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Brighte shines a light on new finance options



Innovative fintech companies have an opportunity to offer services banks can’t or won’t provide. Here’s how Brighte is doing that with interest-free finance for home improvements.

Imagine having your hot water system break down and being told you need a replacement. How would you pay for it? What about if you want to install solar power but find the interest charges send your budget through the roof?

It’s these types of issues that fintech startup Brighte is designed to address. Launched in 2016, the company offers homeowners an interest-free payment solution for home improvements up to $30,000. Company founder Katherine McConnell said this type of finance hasn’t been looked at much before but gives people a much-needed alternative to traditional loans.

“We’re the only ones in the industry who are really allowing people to go up to $30,000 with a payment plan,” she said in an interview with

So it’s not a credit card, it’s a payment plan [where] they pay the same amount back over time, without interest.”

Brighte offers its interest-free plans through accredited vendors and merchants, with on-the-spot credit applications that give you an outcome in nine seconds.

“So it’s instant finance and it’s all paperless,” McConnell said. “There are three screens that [the vendors] hand over to the customer and the customer completes, they submit and they get the credit outcome.”

Traditionally, homeowners would end up resorting to a credit card, personal loan or an overdraft on their mortgage, with limited access to this type of finance before Brighte was established.

Businesses had one provider on the market that could do this before. So we’ve come to them with a fresh solution that’s digital and we’re getting fantastic feedback and all of them are repeat users.”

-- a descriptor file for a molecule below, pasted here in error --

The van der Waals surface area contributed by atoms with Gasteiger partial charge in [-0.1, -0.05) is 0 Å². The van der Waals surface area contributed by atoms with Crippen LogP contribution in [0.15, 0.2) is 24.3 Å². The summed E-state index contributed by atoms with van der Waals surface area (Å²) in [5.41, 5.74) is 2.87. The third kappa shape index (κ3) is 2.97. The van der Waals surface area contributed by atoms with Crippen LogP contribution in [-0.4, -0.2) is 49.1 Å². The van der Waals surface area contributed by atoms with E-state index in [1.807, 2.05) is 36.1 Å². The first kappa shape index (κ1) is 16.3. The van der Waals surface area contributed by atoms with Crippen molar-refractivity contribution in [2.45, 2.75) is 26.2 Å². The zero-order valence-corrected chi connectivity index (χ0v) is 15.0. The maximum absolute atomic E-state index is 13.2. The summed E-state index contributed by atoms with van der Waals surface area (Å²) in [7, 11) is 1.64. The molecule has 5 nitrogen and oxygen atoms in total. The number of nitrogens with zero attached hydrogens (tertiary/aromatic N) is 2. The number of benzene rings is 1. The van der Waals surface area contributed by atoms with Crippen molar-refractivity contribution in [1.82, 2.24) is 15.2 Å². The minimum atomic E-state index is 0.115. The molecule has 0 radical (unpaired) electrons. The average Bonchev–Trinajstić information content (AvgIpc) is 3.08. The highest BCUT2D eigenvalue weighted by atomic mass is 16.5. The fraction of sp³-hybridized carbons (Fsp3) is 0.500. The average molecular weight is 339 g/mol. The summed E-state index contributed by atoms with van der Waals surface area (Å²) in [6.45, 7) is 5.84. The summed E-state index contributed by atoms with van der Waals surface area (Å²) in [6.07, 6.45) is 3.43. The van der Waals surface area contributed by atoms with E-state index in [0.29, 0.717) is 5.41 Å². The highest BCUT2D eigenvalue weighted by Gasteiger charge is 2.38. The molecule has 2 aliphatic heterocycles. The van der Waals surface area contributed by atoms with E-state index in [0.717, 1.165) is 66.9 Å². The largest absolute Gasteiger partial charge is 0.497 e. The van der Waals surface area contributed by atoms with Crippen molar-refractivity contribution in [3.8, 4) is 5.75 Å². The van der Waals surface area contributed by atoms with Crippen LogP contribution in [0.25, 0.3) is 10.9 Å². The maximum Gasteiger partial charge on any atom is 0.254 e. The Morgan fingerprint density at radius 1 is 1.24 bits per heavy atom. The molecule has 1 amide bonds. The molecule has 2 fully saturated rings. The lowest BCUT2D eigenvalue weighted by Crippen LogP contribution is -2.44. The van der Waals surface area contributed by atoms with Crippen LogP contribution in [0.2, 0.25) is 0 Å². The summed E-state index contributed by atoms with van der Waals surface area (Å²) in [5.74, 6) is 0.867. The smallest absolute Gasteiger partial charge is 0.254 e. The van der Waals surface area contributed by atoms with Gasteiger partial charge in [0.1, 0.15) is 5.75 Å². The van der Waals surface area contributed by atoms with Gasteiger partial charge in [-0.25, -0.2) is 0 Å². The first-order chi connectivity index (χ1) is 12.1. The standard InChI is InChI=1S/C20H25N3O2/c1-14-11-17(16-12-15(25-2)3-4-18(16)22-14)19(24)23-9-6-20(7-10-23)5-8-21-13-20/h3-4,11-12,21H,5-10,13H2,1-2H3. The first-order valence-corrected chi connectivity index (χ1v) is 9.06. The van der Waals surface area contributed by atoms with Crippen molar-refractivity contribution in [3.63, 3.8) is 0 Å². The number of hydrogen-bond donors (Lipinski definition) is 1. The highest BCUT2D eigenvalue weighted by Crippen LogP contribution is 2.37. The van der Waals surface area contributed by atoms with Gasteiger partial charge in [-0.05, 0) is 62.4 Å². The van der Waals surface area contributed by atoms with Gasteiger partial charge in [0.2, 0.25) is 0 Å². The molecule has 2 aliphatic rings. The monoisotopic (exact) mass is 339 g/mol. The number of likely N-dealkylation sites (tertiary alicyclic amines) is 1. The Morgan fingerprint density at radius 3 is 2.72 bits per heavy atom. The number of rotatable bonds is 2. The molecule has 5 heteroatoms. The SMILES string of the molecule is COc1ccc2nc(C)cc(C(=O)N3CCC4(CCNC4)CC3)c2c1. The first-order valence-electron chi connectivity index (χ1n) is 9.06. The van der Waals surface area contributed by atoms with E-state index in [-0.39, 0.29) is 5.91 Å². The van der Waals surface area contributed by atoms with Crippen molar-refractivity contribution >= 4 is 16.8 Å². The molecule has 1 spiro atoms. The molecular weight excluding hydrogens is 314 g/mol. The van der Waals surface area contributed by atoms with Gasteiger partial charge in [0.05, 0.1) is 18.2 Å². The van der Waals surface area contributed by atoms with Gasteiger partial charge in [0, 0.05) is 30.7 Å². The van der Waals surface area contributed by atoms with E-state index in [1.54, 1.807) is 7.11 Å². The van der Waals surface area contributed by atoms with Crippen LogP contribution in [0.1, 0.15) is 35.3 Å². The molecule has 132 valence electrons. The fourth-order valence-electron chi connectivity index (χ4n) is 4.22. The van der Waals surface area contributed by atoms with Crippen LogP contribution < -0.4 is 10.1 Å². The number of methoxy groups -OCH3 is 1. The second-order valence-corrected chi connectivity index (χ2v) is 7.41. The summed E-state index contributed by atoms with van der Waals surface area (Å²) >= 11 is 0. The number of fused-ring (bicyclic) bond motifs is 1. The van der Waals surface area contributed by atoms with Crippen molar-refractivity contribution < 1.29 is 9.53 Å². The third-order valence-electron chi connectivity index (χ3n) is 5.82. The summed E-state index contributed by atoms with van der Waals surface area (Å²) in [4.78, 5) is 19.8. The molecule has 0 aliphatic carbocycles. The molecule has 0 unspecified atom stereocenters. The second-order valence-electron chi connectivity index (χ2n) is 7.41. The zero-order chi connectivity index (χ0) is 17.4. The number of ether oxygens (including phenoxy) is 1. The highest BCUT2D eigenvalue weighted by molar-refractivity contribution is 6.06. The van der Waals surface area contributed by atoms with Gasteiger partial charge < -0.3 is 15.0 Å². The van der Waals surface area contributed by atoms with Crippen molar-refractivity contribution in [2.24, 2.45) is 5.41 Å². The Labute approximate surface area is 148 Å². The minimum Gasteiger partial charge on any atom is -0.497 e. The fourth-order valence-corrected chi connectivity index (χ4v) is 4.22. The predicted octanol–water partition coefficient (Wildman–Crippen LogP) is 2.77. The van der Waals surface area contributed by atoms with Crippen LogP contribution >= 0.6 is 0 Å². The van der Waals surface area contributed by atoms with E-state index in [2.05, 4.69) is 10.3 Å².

Changing opportunities

Katherine-McConnell-250x250Before launching Brighte, McConnell was a senior manager at Macquarie Bank. She said her work at the bank helped her realise there were opportunities worth exploring in this field.

“I set up a product for some energy retailers and then I set up a leasing and a loan product for solar installers in Australia,” she said, explaining that she worked on both sales and product development.

“So I had a really deep understanding of what was in the market, what the problems were, and so that helped me identify this opportunity and then also just being at Macquarie for such a long period of time, I think it’s a great company. So I think that really equipped me well to set up Brighte.”

Unlike traditional bank loan products, which homeowners apply for directly, Brighte is offered directly by specific vendors that have registered with the platform. The company also has a strict vetting process for vendors to ensure that it only works with established businesses.

“We accredit all of the retailers and vendors that come to us. So we do a credit check on the company, on the directors, we look at the products – and 30% of the parties that have applied to work with us we’ve declined. So we do look carefully at who we work with.”

McConnell said it’s this approach that gives fintech a point of difference to banks – and where they can succeed in offering unique services to everyday Australians.

I think we’re able to take advantage of niches where banks, due to reputational risk largely, are unable to enter. So I think if you get experienced people moving into these niches, that understand regulatory risks and legal and consumer credit, as well as reputational issues, I think that you can succeed.”

She also said that there’s potential for collaborations between banks and fintech companies.

“Just because banks can’t do it doesn’t mean they won’t want to partner with you or share information or help you use distribution channels. They just often can’t do it themselves. So I think there are huge opportunities for startups with founders who are really mature – potentially they’ve come from banks or they’ve come from environments where those people are your colleagues… to work together.”

Katherine McConnell was interviewed by as a guest of the Intersekt Festival’s Collab/Collide Summit in Melbourne, 2-3 November 2017. You can learn more about Brighte on the company's website.

Pictures: Shutterstock, Brighte

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